Day 23: Arad to Amasa

Day 23, March 22: First day out of desert - great start. Nice landscape of rolling hills, bottom of Judean mountains. Green appeared very soon. Biblical scenery, Tel Arad. Weather perfect. Then Nachshon's foot kept getting worse (first day back) and had to leave. Everyone very sad but trying to still enjoy hike. Lunch near village, guys with donkeys came and offered water. Big mountain to climb, 2nd or 3rd highest of trail. Very pleasant little kibbutz Amasa with free cabin for hikers but nobody around. Tomorrow first hike in forest! Excited. Trekking poles very helpful also
.

My impression of the hiking on this day was that this was what the area must have looked like that Abraham lived in. The landscape is relatively undeveloped compared to the Galilee, but at this time of year it was green, so it didn't feel like a desert. All of the Levant region is briefly green in the spring - it rains in the winter, grass and flowers come up; by the end of April they're dying and everything turns brown until December. In this area the green period is even shorter, but we caught it at just the right time. It's prime sheep-grazing season, too, and we would spot shepherds and flocks periodically throughout the next days.

Nachshon had just rejoined us after taking an extended break to let his foot heal from an inflammation that I can't remember how to spell. A few miles in, it was hurting him so badly that he couldn't continue. We all sat around being bummed for a while, but we continued on, resigning ourselves to hike without him. The group at this point contained myself, Joyce the Dutch girl, and Idan, the Israeli guy from Ra'anana, a city in Israel's Europe-like, cosmopolitan "center" region.

Climbing up the mountain to Amasa was hard, and the result incredible. At the top, you could look down and see green landscape and desert all in one panorama. It was a very distinct divide. Not far to our east, the landscape seemed to fall away as the hills plummeted down toward the Jordan Valley and the Dead Sea.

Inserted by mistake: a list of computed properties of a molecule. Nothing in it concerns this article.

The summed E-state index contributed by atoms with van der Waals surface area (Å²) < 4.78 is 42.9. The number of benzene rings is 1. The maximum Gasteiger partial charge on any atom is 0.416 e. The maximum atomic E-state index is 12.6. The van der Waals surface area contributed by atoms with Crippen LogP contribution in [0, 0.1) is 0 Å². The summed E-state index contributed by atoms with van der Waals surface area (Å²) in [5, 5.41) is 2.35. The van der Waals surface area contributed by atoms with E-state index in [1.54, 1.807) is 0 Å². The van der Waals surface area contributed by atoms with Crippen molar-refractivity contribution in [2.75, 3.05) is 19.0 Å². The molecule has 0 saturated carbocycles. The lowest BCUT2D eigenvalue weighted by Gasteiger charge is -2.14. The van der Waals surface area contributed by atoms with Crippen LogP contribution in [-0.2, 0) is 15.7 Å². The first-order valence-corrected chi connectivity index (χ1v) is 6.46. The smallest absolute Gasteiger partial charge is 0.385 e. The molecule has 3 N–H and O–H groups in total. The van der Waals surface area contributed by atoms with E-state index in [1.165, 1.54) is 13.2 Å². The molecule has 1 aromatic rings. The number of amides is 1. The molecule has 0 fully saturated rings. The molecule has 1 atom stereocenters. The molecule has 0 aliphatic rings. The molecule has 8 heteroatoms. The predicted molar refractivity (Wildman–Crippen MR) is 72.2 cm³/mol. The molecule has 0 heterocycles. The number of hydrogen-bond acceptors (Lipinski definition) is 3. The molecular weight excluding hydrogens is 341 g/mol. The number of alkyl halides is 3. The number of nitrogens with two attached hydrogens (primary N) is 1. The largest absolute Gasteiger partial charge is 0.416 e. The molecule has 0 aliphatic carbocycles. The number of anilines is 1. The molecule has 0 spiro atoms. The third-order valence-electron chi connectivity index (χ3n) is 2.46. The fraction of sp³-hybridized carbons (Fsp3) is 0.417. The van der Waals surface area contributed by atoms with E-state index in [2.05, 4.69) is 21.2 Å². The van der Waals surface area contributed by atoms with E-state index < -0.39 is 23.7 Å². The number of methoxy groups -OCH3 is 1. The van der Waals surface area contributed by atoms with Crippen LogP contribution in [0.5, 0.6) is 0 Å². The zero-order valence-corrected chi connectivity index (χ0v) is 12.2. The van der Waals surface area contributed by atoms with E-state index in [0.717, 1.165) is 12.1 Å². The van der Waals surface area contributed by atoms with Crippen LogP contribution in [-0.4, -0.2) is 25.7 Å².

We slept that night in one of my favorite places along the trail, a little town called Amasa. It had a sign welcoming thru-hikers ("shovlim", following proper Hebrew word derivation, rather than usual "shvilistim") and directing us to a house, but there was not a soul around except an Arab teenager who seemed to be working as gatekeeper. I was kind of surprised to see they employed an Arab guy in this way since the town was just a very short distance from the West Bank fence, but you never know who is or isn't going to be paranoid around here.

Anyway, the town was a really pleasant little place full of pine trees and cozy houses. The directions were vague, but from what we could tell, the house for hikers was a longhouse-type structure with a sink, wood stove, and some benches along the walls, which we tried to sleep on. It got very cold and rainy outside, and although the building's interior was kind of dingy, we (or at least I) found it to be one of the nicest places we slept, thanks in part to the surroundings and bad weather outside. We got a roaring fire going in the wood stove (by cheating and tossing in a tissue doused in the gasoline from my stove to get it started) and only later discovered the actual hikers' room was a different, much smaller but better-kept space with a shower and toilet! It was already full so we stayed in the big house anyway, and the other hikers came over to enjoy our fire.

Trekking poles are the walking sticks you see hikers with. Dorky-looking to be sure, but I will never backpack without them again. They help take weight off your body and joints, which is a subtle but significant difference, and when going downhill, they really help with balancing.


Photobucket
The Bedouin town of Drejat, at the southern end of the Judean hills, where the desert begins


Photobucket
From the top of Mt. Amasa, the second-tallest peak on the hike, you could see the desert
 and the green land coming together
Photo by Joyce Bosman


Previous | Next

Table of Contents | © 2012 Julian Bender